Woke up this morning and saw this topic all over the news. A jury in US state of Missouri has ordered Johnson & Johnson (J&J) to pay $72m to the family of Jackie Fox from Alabama who died of ovarian cancer last year (aged 62) having used the talc for decades.
Ovarian cancer is one of the most common gynaecological cancers, The cause of the disease is not well understood, except that inherited mutations in the breast cancer genes BRCA-1 and BRCA-2 account for up to 10% of all cases while child-bearing, oral contraceptive use and breast-feeding reduce the risk. For years I have known that talcum powder may cause ovarian cancer. Even though the world has deemed the evidences 'inconclusive' but it is hard to dismiss the fact that talcum powder is even related to ovarian cancer in the first place.
How dangerous are things you buy over the counter? Even the ones made for babies, surely they are the safest? Based on a study done back in 1976, out of 20 body powders, baby powders, facial talcums, and also one pharmaceutical talc -- researchers analysed their mineralogical and chemical composition and found 10 of them contained detectable amounts of tremolite and anthophyllite which is part of the asbestos family while some also contained fragmented forms of these minerals (1).
In 1971, British researchers analysed 13 ovarian tumors under the microscope and found approximately 75% of them have talc embedded in them even though they can't find any traces of asbestos (2).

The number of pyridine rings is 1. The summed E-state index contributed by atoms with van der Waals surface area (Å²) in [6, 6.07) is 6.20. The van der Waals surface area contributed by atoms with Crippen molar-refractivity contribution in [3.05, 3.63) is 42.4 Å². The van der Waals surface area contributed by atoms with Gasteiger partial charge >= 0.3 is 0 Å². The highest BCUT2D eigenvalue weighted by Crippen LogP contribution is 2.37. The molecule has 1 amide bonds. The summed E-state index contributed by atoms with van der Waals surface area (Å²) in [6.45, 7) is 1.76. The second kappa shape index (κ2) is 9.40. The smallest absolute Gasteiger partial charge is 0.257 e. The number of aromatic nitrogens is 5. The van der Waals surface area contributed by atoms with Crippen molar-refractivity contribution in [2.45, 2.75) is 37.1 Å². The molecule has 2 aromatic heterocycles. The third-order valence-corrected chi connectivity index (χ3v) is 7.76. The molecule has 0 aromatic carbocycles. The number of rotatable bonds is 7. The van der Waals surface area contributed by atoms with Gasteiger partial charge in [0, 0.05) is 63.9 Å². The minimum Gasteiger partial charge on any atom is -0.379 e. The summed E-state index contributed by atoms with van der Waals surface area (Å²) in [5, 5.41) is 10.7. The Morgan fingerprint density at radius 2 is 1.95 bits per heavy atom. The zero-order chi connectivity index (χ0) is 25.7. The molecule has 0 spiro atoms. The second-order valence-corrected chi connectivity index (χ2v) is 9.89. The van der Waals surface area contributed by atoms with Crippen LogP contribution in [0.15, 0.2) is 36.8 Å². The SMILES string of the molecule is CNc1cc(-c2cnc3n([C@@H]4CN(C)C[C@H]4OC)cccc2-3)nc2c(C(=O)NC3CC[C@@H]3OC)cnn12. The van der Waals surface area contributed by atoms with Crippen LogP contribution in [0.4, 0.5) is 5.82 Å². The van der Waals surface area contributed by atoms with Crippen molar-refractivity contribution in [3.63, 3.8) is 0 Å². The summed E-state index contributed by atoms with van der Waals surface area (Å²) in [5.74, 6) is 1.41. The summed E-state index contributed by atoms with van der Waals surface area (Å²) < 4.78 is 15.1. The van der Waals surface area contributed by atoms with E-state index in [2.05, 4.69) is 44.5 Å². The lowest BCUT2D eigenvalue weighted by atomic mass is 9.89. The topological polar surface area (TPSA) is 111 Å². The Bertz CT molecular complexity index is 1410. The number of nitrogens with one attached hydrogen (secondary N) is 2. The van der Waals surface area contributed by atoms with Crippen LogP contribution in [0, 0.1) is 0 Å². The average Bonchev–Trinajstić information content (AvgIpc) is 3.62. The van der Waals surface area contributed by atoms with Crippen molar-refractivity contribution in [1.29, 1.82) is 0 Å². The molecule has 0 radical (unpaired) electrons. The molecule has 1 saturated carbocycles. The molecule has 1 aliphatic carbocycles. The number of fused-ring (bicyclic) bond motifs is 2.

About 20 epidemiological studies have found increased rates of ovarian cancer risk for women using talc in the perineal region, though some studies have found no association (3).
At this point no research has established a causal association between perineal use of talc and ovarian cancer risk. I'm not a fan of talc and even though the talc in modern days are deemed 'asbestos free' and 'safe' as technology advances, I still wouldn't risk it.
1. Rohl AN, Langer AM, Selikoff IJ, Tordini A, Klimentidis R, Bowes DR, Skinner DL. Consumer talcums and powders: mineral and chemical characterization. J Toxicol Environ Health. 1976 Nov;2(2):255-84. PubMed PMID: 1011287.
2. Henderson WJ, Joslin CA, Turnbull AC, Griffiths K. Talc and carcinoma of the ovary and cervix. J Obstet Gynaecol Br Commonw. 1971 Mar;78(3):266-72. PubMed PMID: 5558843.
3. Langseth H, Hankinson SE, Siemiatycki J, Weiderpass E. Perineal use of talc and risk of ovarian cancer. J Epidemiol Community Health. 2008 Apr;62(4):358-60. doi: 10.1136/jech.2006.047894. Review. PubMed PMID: 18339830.
Dr Nicole Ng (MBBS) is a medical doctor with a passion in women's health and medical research